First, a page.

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Hẻm Gems: In Bàn Cờ Market, Cô Vân's Cút Lộn Sốt Me Offers Fortune and Flavor

It would be a grave sin to discuss Saigon’s street food scene without a proper mention of vịt lột.

It is a tricky statement that I have no precise means to prove. The statistics bureau probably doesn’t deem the dish important enough to keep count of the number of vịt lộn Saigoneers consume annually, or the distribution of vịt lộn vendors across every square kilometer of the city. And yet, it doesn’t need to prove its importance, as the pervasive presence of brittle vịt lộn shells that our soles pick up is proof beyond a reasonable doubt.

Growing up in a working-class neighborhood, I became accustomed to bumping into a vịt lộn stall every other block. They all look similar: shamrock green plastic tableware, steam rising from an aluminum pot, and a case of beer or Coke in the corner. Everyone can easily make their own list of friendly neighborhood vịt lộn establishments. While it is undeniable that bánh tráng nướng and gỏi khô bò have their fair share of admirers, vịt lộn reigns supreme when it comes to coverage and familiarity.

Vịt lộn stands out more for its spiritual than gastronomic qualities. The mere act of eating it is akin to performing a ritual for some Vietnamese people, at least the ones serious about improving their fortune. Superstitious belief states that one should only eat and crack the eggs in odd numbers, then stomp the shell afterward to flip their luck. Vịt lộn’s status as a cheap, slightly rustic food also means that taste often becomes an afterthought of both the cook and eater in this tedious process. As a self-proclaimed vịt lộn enthusiast, I set out to find a vịt lộn stall in Saigon that can challenge the status quo.

Tucked away in the lively Bàn Cờ Market in District 3, Hột Vịt Hoàng Vân beckons with its spacious interior and vibrant energy, surpassing many other vịt lộn vendors I've had the pleasure of trying. As we stepped into the eatery during the peak hours, the place was abuzz with activity — every seat occupied, a constant flow of customers in and out, eagerly indulging in the treats. It was a feast for the senses, right from the moment we entered. Boisterously boiling pots filled the air with the aroma of dozens of duck eggs, while a luscious brown tamarind sauce enveloped the quail eggs. Pairs of chicken feet were grilled over a crackling charcoal stove beside them.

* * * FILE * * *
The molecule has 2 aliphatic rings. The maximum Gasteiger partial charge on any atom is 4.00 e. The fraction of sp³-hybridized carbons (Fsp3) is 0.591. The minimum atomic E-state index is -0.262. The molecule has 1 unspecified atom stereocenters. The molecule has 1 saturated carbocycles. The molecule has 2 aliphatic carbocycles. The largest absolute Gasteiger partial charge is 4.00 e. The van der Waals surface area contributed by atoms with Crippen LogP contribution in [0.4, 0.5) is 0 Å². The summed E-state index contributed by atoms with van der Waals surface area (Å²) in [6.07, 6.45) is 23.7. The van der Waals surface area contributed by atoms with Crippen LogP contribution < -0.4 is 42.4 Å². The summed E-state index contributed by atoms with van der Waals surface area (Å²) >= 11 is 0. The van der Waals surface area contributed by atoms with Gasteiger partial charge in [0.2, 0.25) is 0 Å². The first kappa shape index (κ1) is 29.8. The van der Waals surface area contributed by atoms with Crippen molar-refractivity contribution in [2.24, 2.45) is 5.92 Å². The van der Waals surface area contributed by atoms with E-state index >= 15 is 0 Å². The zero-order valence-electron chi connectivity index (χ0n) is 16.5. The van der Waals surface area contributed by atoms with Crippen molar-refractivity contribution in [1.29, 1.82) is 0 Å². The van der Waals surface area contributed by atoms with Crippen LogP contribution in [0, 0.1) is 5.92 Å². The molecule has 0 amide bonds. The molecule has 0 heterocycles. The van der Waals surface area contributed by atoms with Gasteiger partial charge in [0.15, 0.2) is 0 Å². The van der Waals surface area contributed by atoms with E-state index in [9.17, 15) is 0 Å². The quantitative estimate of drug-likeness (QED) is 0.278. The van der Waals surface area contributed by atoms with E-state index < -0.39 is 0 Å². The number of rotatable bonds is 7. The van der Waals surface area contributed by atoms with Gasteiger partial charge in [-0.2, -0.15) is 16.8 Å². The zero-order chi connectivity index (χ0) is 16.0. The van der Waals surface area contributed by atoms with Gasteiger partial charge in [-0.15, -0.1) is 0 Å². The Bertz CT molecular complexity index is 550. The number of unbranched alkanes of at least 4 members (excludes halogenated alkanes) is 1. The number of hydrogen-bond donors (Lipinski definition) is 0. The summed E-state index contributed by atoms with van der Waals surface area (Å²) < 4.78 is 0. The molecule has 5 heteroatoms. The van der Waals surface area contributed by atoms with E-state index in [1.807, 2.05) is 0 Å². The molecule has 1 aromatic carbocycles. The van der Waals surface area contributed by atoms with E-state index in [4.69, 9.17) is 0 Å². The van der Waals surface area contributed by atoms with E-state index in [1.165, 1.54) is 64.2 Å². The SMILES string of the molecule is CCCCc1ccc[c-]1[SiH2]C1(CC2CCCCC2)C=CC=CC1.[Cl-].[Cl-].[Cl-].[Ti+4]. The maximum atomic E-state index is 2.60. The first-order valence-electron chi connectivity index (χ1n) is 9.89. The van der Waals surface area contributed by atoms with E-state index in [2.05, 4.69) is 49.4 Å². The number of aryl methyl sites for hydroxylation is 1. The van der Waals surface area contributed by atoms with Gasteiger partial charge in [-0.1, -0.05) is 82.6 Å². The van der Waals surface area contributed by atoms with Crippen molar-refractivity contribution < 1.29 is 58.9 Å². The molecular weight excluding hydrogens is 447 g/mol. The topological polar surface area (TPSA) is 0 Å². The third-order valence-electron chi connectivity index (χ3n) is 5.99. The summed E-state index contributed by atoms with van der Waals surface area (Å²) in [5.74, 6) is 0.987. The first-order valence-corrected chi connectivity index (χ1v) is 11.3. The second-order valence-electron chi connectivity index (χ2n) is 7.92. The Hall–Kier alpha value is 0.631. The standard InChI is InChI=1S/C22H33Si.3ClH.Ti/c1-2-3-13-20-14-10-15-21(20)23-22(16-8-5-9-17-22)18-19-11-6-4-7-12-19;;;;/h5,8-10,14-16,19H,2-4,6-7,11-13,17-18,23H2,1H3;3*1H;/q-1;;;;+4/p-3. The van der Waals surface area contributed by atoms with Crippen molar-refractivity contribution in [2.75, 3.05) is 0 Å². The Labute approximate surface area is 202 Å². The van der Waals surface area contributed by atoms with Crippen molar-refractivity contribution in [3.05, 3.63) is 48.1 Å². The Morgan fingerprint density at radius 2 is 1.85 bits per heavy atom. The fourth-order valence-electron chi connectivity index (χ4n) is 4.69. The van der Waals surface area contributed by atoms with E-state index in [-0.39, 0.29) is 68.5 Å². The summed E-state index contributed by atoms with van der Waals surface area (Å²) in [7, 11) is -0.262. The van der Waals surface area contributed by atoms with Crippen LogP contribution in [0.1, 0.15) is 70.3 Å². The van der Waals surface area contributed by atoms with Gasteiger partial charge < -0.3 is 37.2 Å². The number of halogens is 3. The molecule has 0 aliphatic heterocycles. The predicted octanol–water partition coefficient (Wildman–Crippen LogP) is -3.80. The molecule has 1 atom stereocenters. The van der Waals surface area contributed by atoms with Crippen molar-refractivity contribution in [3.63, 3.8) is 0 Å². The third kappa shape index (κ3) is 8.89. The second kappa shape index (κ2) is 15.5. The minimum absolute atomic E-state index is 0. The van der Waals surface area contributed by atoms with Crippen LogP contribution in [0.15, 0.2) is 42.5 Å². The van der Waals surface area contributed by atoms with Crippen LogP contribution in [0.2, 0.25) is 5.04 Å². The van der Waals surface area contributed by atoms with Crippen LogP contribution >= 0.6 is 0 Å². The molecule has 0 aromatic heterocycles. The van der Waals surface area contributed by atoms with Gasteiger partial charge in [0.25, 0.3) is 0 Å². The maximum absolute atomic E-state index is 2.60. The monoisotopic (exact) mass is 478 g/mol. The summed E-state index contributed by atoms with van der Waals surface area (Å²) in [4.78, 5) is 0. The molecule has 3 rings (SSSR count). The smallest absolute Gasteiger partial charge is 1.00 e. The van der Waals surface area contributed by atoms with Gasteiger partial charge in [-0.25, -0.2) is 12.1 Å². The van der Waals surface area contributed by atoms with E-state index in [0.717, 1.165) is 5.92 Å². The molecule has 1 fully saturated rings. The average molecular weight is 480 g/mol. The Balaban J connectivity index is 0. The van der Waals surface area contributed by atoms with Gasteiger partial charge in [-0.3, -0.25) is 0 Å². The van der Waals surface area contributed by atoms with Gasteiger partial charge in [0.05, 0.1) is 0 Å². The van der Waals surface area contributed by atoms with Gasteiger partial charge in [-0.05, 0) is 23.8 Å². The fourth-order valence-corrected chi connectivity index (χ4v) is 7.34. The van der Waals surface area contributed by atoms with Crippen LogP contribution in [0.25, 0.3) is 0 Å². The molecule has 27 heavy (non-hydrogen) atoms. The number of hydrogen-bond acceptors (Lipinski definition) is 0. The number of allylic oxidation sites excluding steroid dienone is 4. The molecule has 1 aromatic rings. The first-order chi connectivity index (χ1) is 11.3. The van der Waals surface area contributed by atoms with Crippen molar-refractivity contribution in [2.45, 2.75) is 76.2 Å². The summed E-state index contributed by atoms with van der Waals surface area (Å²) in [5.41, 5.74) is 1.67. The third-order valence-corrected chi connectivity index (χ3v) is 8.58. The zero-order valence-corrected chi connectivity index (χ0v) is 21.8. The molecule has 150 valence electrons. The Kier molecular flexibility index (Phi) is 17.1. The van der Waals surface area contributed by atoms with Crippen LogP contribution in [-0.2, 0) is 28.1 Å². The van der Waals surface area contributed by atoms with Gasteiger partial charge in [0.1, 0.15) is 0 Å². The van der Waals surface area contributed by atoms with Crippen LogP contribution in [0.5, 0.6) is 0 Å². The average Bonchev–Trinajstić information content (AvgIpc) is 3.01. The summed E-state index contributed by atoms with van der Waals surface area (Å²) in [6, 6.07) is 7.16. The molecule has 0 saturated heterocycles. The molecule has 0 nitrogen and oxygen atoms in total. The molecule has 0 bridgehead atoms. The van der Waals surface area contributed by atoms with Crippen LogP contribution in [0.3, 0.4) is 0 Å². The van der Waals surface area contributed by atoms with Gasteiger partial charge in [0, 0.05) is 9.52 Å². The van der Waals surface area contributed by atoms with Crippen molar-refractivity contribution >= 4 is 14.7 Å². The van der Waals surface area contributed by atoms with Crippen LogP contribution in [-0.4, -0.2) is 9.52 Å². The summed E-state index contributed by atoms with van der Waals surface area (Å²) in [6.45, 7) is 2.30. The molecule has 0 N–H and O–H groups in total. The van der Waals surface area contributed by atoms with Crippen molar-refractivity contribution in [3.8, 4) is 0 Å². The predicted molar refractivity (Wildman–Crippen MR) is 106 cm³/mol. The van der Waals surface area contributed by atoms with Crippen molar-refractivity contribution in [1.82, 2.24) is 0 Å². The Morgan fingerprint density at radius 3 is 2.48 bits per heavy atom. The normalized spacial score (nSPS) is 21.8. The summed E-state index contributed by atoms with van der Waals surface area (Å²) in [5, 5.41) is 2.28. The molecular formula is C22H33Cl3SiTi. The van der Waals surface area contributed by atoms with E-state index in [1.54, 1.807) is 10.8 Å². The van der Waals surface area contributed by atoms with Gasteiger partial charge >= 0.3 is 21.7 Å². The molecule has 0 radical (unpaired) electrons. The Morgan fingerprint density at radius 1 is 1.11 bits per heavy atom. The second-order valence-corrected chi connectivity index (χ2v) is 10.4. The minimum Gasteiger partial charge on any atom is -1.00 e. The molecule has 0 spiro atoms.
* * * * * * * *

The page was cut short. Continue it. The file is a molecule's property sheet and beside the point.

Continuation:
While we awaited our turn to savor the delightful offerings, curiosity got the better of me. I couldn't resist striking up a conversation to uncover the secret behind the success of this seemingly humble shop. It was then I discovered that the place owes much of its success to the charismatic Vân — Hột Vịt Hoàng Vân’s namesake, heart and soul. Born into the roots of Vĩnh Long's countryside, she carries with her more than a decade's worth of street wisdom. So far, Vân has served meals to blue-collar workers, run a hủ tiếu cart, and even sold lottery tickets. However, it was her fortuitous encounter with vịt lộn that altered the course of her life and catapulted her into street culinary stardom.

“Back in the day, I used to sell from a cart near Ward 13,” she said, pointing across the street. “But since it was a roadside stall, it was often confiscated by the local authority.” It wasn't until last year, thanks to the kindness of good samaritans, that she managed to save up enough money to open a more upscale shop. With this new space, she was able to attract more customers and now serves over 3,000 eggs a day. From being a single mother wandering the city to make ends meet, Vân was able to turn her eatery into a business that can provide her family with a comfortable home and a stable livelihood. “As long as you run your business with good faith and integrity, people will come to support you.”